More information

Chapter 12: Substance Abusing Pregnant Women, Substance Exposed Children and Their Families

Chapter 12: Substance Abusing Pregnant Women, Substance Exposed Children and Their Families Chapter 12: Substance Abusing Pregnant Women, Substance Exposed Children and Their Families Introduction Substance abuse includes the abuse of alcohol, tobacco and other drugs. Prenatal substance abuse

More information

University Hospital Community Health Needs Assessment FY 2014

University Hospital Community Health Needs Assessment FY 2014 FY 2014 Prepared by Kathy Opromollo Executive Director of Ambulatory Care Services Newark New Jersey is the State s largest city. In striving to identify and address Newark s most pressing health care

More information

TITLE V OF THE SOCIAL SECURITY ACT MATERNAL AND CHILD HEALTH INFANT MORTALITY EFFORTS

TITLE V OF THE SOCIAL SECURITY ACT MATERNAL AND CHILD HEALTH INFANT MORTALITY EFFORTS TITLE V OF THE SOCIAL SECURITY ACT MATERNAL AND CHILD HEALTH INFANT MORTALITY EFFORTS Michele H. Lawler, M.S., R.D. Department of Health and Human Services Health Resources and Services Administration

More information

A Strategic Plan for Improving Preconception Health and Health Care: Recommendations from the CDC Select Panel on Preconception Care

A Strategic Plan for Improving Preconception Health and Health Care: Recommendations from the CDC Select Panel on Preconception Care 1 A Strategic Plan for Improving Preconception Health and Health Care: Recommendations from the CDC Select Panel on Preconception Care Presentation by Kay A. Johnson, MPH, EdM Research Assistant Professor,

More information

New Jersey Home Visiting Initiative

New Jersey Home Visiting Initiative National Health Policy Forum Promoting Evidence-Based Interventions: Maternal, Infant & Early Childhood Home Visiting (MIECHV) A State Perspective on Home Visiting New Jersey Home Visiting Initiative Contact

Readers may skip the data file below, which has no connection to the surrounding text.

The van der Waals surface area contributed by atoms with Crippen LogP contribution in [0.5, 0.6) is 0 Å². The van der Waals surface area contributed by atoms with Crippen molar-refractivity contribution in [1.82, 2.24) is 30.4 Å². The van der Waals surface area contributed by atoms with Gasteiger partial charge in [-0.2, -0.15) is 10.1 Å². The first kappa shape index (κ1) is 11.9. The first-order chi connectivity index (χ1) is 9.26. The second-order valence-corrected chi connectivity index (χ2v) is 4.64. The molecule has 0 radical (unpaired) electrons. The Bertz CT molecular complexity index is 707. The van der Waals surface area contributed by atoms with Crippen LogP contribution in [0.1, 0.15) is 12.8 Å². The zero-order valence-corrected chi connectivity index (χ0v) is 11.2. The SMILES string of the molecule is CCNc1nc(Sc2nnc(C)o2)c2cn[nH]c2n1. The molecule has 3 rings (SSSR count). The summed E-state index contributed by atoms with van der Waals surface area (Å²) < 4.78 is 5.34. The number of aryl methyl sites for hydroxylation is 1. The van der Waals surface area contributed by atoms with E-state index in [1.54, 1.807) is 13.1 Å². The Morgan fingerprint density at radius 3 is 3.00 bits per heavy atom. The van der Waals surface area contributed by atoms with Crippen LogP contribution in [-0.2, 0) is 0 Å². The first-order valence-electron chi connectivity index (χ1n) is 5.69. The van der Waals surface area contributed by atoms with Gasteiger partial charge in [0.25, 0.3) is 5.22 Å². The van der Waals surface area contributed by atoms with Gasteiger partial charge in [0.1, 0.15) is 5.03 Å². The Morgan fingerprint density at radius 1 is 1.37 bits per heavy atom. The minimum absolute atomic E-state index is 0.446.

More information

Pregnancy Care Management Standardized Plan Working together to improve the health of mothers and babies.

Pregnancy Care Management Standardized Plan Working together to improve the health of mothers and babies. Working together to improve the health of mothers and babies. The Pregnancy Care Management outlines methods and standards for pregnancy care managers to follow, working together with Pregnancy Medical

More information

49. INFANT MORTALITY RATE. Infant mortality rate is defined as the death of an infant before his or her first birthday.

49. INFANT MORTALITY RATE. Infant mortality rate is defined as the death of an infant before his or her first birthday. 49. INFANT MORTALITY RATE Wing Tam (Alice) Jennifer Cheng Stat 157 course project More Risk in Everyday Life Risk Meter LIKELIHOOD of exposure to hazardous levels Low Medium High Consequences: Severity,

More information

Logic Model for SECCS Grant Program: The New Jersey State Maternal and Child Health Early Childhood Systems (SECCS) Grant Program

Logic Model for SECCS Grant Program: The New Jersey State Maternal and Child Health Early Childhood Systems (SECCS) Grant Program GRANTEE/ PROJECT CHARACTERISTICS (i.e., TOTAL FUNDS REQUESTED: $140,000 goals and description of the project, (for the first year of the project) environment, description of population/case TOTAL PROJECT

More information

Institute for Health and Recovery Integrated Screening Tool

Institute for Health and Recovery Integrated Screening Tool Institute for Health and Recovery Integrated Screening Tool Women s health can be affected by emotional problems, alcohol, tobacco, other drug use, and domestic violence. Women s health is also affected